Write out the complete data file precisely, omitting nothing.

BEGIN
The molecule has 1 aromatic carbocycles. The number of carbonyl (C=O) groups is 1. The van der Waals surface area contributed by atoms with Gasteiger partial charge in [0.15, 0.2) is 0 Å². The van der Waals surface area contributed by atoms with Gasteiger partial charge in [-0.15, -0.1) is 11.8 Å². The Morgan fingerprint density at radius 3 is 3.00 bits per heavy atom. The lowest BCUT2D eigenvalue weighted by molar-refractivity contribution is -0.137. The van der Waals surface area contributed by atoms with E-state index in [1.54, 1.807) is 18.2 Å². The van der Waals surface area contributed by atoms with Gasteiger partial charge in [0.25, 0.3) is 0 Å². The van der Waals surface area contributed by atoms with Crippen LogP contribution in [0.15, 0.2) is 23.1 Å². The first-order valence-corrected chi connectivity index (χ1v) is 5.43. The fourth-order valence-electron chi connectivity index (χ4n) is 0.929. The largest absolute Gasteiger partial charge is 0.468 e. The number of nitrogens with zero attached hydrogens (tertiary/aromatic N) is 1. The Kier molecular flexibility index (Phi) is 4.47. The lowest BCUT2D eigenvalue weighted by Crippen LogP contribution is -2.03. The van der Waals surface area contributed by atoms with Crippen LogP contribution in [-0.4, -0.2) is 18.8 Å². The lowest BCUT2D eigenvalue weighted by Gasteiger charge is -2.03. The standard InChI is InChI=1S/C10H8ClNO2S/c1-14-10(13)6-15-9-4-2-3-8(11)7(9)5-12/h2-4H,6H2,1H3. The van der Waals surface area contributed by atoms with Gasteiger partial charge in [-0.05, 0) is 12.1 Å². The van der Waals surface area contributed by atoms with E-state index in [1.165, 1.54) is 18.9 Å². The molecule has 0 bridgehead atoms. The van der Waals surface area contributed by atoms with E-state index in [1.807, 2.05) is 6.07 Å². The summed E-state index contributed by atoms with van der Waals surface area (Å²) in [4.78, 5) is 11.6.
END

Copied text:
The molecule has 1 aromatic carbocycles. The number of carbonyl (C=O) groups is 1. The van der Waals surface area contributed by atoms with Gasteiger partial charge in [0.15, 0.2) is 0 Å². The van der Waals surface area contributed by atoms with Gasteiger partial charge in [-0.15, -0.1) is 11.8 Å². The Morgan fingerprint density at radius 3 is 3.00 bits per heavy atom. The lowest BCUT2D eigenvalue weighted by molar-refractivity contribution is -0.137. The van der Waals surface area contributed by atoms with E-state index in [1.54, 1.807) is 18.2 Å². The van der Waals surface area contributed by atoms with Gasteiger partial charge in [0.25, 0.3) is 0 Å². The van der Waals surface area contributed by atoms with Crippen LogP contribution in [0.15, 0.2) is 23.1 Å². The first-order valence-corrected chi connectivity index (χ1v) is 5.43. The fourth-order valence-electron chi connectivity index (χ4n) is 0.929. The largest absolute Gasteiger partial charge is 0.468 e. The number of nitrogens with zero attached hydrogens (tertiary/aromatic N) is 1. The Kier molecular flexibility index (Phi) is 4.47. The lowest BCUT2D eigenvalue weighted by Crippen LogP contribution is -2.03. The van der Waals surface area contributed by atoms with Crippen LogP contribution in [-0.4, -0.2) is 18.8 Å². The lowest BCUT2D eigenvalue weighted by Gasteiger charge is -2.03. The standard InChI is InChI=1S/C10H8ClNO2S/c1-14-10(13)6-15-9-4-2-3-8(11)7(9)5-12/h2-4H,6H2,1H3. The van der Waals surface area contributed by atoms with Gasteiger partial charge in [-0.05, 0) is 12.1 Å². The van der Waals surface area contributed by atoms with E-state index in [1.165, 1.54) is 18.9 Å². The molecule has 0 bridgehead atoms. The van der Waals surface area contributed by atoms with E-state index in [1.807, 2.05) is 6.07 Å². The summed E-state index contributed by atoms with van der Waals surface area (Å²) in [4.78, 5) is 11.6.